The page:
(Pictured: Mariah Carey on MTV Unplugged 30 years ago today, if we can trust the Getty Images caption.)
The March 14, 1992, American Top 40 show I wrote about last week was from an era when the show used Billboard‘s Hot 100 Airplay chart as opposed to the regular Hot 100 (although they didn’t announce that on this particular show). Compared to the actual Hot 100 from the same week, there are some differences. Certain songs riding high on the Airplay chart were not doing nearly so well on the Hot 100. (The opposite was also true.) One example is “Make It Happen” by Mariah Carey, at #8 on Airplay while it sat at #20 on the Hot 100 in its fourth week on.
I didn’t have room for this observation in my earlier post, but I think “Make It Happen” is one of Mariah Carey’s greatest performances. I have always found her technically impressive but emotionally reserved—she rarely sounds spontaneous to me, like she’s always conscious of the fact that she’s putting on a performance, and I might even go so far as to say “curating a brand.” But on “Make It Happen” she cuts loose, and it feels real in a way that her records often do not.
What else is there to see on the Hot 100?
19. “Smells Like Teen Spirit”/Nirvana
37. “Too Legit to Quit”/MC Hammer
58. “Right Now”/Van Halen
63. “Live and Learn”/Joe Public
66. “Addams Groove”/Hammer
69. “Do Not Pass Me By”/Hammer
“Smells Like Teen Spirit” and “Too Legit to Quit” were both missing from the Top 40 of the Airplay chart in this week. We were reaching the end of Peak Hammer (newly rechristened without the “MC,” a term that became uncool with remarkable speed, if you recall); the outgoing “Addams Groove” was the last of his five Top Tens. “Right Now” might represent Peak Van Hagar, although that’s probably due more to its famous video, which is far more memorable than the song itself. “Live and Learn” is in the Top 40 on the Airplay chart in this week, but it’s also in its first week on the regular Hot 100, making the week’s highest debut at #63.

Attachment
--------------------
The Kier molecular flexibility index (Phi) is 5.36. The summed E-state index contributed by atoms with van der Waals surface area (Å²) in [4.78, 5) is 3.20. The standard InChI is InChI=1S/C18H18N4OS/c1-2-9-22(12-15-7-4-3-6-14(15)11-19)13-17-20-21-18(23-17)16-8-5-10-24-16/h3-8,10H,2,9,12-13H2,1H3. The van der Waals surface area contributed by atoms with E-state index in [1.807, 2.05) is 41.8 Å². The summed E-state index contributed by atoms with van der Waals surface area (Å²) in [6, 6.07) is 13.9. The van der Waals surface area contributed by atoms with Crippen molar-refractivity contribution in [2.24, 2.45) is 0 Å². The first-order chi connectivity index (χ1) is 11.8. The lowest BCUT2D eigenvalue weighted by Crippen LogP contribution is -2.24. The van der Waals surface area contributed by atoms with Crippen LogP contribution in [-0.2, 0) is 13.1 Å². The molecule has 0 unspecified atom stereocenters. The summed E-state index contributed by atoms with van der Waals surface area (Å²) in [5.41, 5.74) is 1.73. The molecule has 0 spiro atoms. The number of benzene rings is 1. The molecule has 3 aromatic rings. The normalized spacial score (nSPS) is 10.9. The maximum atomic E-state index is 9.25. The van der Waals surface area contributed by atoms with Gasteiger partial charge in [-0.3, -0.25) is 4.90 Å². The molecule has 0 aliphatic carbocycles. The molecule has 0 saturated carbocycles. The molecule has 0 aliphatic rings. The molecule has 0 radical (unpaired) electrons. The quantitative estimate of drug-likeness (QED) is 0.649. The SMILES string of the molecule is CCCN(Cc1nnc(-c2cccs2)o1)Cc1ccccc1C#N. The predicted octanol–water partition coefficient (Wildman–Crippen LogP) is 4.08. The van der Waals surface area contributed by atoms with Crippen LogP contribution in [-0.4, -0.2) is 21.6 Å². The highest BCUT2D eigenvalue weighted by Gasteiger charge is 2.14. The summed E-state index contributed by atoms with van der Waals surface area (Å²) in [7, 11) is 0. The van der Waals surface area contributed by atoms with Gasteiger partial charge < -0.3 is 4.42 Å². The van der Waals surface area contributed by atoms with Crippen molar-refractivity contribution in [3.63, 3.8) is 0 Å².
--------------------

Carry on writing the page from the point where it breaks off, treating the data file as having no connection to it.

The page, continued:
44. “Stars”/Simply Red. This was my favorite song of the moment in the spring of 1992. The album of the same name is still in my all-time Top 10.
49. “Pride (In the Name of Love)”/Clivilles and Cole
51. “You Showed Me”/Salt ‘n Pepa
66. “Live and Let Die”/Guns ‘n Roses
Salt ‘n Pepa’s version of the Turtles’ “You Showed Me” was in the Top 40 of the Airplay chart in this week. They didn’t cover it as much as they sampled it, but as long as Gene Clark and Jim McGuinn got paid, I’m not mad about it. (Clark and McGuinn wrote it while they were still struggling folkies, and the Byrds would demo it but never finish it.) Other covers hitting in this week include “Pride,” which is not terrible, although probably not necessary either. Clivilles and Cole had taken “Gonna Make You Sweat” to #1 a year earlier as C + C Music Factory. And it’s not fair to compare anybody to Paul McCartney, even to one of his lesser hits, but GnR’s faithful-yet-lumbering cover of “Live and Let Die” is also unnecessary.
52. “Can’t Cry Hard Enough”/Williams Brothers. That’s Andy and David Williams, nephews of easy listening superstar Andy Williams. Eighteen years before, they appeared in an episode of The Partridge Family during its final season, playing a new act Reuben is managing, but they refuse to perform until they get a date with Laurie. Their version of “What’s Your Name,” originally recorded by Don and Juan in 1962, scraped into the Hot 100 a few months later, in the summer of 1974. But it didn’t result in teen-idoldom for Andy and David; although they made two albums at the time, they wouldn’t make another until 1987. “Can’t Cry Hard Enough” just missed the Billboard Top 40 although it made it to #29 in Cash Box; it rose to #11 on Billboard‘s adult-contemporary chart, and I played it on the radio a few times.
73. “Thought I’d Died and Gone to Heaven”/Bryan Adams
74. “There Will Never Be Another Tonight”/Bryan Adams
Like a number of artists on this chart, Bryan Adams is doubling (or tripling) up. Here in 2022, he released a new album just last week; it would be nice to think that adult-contemporary radio might play it, considering how much other Bryan Adams music is still in heavy rotations, but I’m not expecting it.
Thanks to all for the discourse on my earlier post about the 3/14/92 American Top 40. We are collectively making each other smarter, and in a world as dumb as this one, that’s no small thing.